If you use roadside assistance too often, these claims may end up affecting your insurance rates. Your insurance agent should be able to answer questions about this. Unlike with AAA, these insurance plans usually cover the vehicle and not the driver.
Some premium credit cards also offer roadside assistance as a benefit. Check to see if you hold a card that could take the place of paying for a AAA membership or adding to your car insurance coverage.
If you’re going to skimp on any coverage, these are “extras” that aren’t necessary and are the first place to look when trying to lower your car insurance bill.
Other Ways to Lower Your Rate
The cost of auto insurance varies widely from company to company and is based on several factors. It pays to shop around.
How much you pay is affected by things such as your age, marital status, profession, location, age and type of car, driving history, and even your credit score.
Besides reducing or eliminating the non-mandatory coverages, there are other ways to reduce your car insurance costs:
- Raise your deductible (on comprehensive/collision coverage, if you have it)
- Bundle home/renters insurance with auto insurance for a discount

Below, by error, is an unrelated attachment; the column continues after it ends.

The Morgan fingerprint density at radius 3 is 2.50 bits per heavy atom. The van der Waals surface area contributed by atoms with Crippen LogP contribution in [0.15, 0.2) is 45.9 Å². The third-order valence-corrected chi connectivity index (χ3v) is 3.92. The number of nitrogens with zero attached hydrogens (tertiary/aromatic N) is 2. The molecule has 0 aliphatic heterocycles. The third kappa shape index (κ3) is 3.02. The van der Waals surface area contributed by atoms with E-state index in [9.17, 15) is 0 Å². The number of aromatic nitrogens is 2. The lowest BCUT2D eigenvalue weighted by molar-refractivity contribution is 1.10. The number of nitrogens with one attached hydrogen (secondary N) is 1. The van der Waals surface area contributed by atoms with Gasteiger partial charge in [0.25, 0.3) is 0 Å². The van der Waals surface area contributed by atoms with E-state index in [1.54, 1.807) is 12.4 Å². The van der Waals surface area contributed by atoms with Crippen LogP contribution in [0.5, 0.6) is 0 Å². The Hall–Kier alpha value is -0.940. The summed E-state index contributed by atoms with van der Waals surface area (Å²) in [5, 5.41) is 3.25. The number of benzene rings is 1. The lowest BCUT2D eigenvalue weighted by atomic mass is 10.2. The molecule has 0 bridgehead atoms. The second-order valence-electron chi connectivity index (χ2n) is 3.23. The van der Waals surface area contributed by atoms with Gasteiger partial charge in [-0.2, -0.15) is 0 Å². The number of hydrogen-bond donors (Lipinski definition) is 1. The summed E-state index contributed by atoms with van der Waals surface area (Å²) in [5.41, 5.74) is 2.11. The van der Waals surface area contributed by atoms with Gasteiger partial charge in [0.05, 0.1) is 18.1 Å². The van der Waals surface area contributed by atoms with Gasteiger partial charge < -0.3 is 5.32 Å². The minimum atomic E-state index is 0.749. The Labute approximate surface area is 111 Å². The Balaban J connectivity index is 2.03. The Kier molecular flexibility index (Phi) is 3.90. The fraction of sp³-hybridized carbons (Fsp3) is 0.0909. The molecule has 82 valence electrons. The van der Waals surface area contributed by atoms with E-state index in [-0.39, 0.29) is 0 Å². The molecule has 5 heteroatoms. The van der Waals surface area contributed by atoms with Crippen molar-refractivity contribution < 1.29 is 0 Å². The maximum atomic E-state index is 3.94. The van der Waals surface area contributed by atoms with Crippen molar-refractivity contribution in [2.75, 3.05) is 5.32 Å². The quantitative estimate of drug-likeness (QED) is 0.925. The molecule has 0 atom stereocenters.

- Report safety features to your insurance company for a discount
- Choose the model of your car wisely (sports cars are more expensive)
- Drive safely – your driving history impacts your insurance rates
- Raise your credit score
If you have a teenage driver, here are other tips for saving on teen car insurance rates.
Lowering Costs, Weighing Risk, and Asking Questions
At the end of the day, you have to decide the right coverage for you.
- Do you have adequate insurance and savings to cover the costs if a bad accident results in expensive damages?
- Or for injuries to you or another party?
- Can you afford to repair or replace your car if you decide to go without collision/comprehensive coverage?
If you don’t understand your car insurance coverage and don’t know what’s right for you, find someone you trust to answer your questions.
Do your research and seek out someone who knows, whether it’s a friend, family member, or trusted professional.
Car insurance can be confusing. There’s no shame in asking questions to get a solid understanding of what you need and what you’re paying for.
Article written by Amanda
Updated May 2020